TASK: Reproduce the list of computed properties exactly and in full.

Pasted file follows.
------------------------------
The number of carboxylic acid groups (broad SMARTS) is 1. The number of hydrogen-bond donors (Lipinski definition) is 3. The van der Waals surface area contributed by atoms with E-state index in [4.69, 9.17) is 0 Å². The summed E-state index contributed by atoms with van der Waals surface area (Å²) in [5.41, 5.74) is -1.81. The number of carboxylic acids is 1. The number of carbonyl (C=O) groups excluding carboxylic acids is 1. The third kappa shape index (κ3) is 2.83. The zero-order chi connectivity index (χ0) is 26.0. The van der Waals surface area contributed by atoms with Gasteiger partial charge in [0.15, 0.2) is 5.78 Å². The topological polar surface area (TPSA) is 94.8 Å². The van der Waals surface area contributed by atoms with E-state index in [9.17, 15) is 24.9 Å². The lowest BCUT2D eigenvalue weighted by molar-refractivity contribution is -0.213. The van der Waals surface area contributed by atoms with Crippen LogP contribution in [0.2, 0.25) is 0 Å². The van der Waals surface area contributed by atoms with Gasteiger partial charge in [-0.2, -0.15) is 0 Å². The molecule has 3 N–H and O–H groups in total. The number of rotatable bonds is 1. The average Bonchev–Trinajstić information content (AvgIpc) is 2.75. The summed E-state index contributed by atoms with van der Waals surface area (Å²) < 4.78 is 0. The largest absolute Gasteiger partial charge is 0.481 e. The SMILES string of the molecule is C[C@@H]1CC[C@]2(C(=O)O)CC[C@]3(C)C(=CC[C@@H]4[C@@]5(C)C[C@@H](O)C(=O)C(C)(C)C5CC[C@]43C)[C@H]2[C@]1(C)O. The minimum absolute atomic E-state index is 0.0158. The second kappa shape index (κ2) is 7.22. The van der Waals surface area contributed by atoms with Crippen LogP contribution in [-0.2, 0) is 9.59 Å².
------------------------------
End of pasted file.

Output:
The number of carboxylic acid groups (broad SMARTS) is 1. The number of hydrogen-bond donors (Lipinski definition) is 3. The van der Waals surface area contributed by atoms with E-state index in [4.69, 9.17) is 0 Å². The summed E-state index contributed by atoms with van der Waals surface area (Å²) in [5.41, 5.74) is -1.81. The number of carboxylic acids is 1. The number of carbonyl (C=O) groups excluding carboxylic acids is 1. The third kappa shape index (κ3) is 2.83. The zero-order chi connectivity index (χ0) is 26.0. The van der Waals surface area contributed by atoms with Gasteiger partial charge in [0.15, 0.2) is 5.78 Å². The topological polar surface area (TPSA) is 94.8 Å². The van der Waals surface area contributed by atoms with E-state index in [9.17, 15) is 24.9 Å². The lowest BCUT2D eigenvalue weighted by molar-refractivity contribution is -0.213. The van der Waals surface area contributed by atoms with Crippen LogP contribution in [0.2, 0.25) is 0 Å². The van der Waals surface area contributed by atoms with Gasteiger partial charge in [-0.2, -0.15) is 0 Å². The molecule has 3 N–H and O–H groups in total. The number of rotatable bonds is 1. The average Bonchev–Trinajstić information content (AvgIpc) is 2.75. The summed E-state index contributed by atoms with van der Waals surface area (Å²) < 4.78 is 0. The largest absolute Gasteiger partial charge is 0.481 e. The SMILES string of the molecule is C[C@@H]1CC[C@]2(C(=O)O)CC[C@]3(C)C(=CC[C@@H]4[C@@]5(C)C[C@@H](O)C(=O)C(C)(C)C5CC[C@]43C)[C@H]2[C@]1(C)O. The minimum absolute atomic E-state index is 0.0158. The second kappa shape index (κ2) is 7.22. The van der Waals surface area contributed by atoms with Crippen LogP contribution in [-0.2, 0) is 9.59 Å².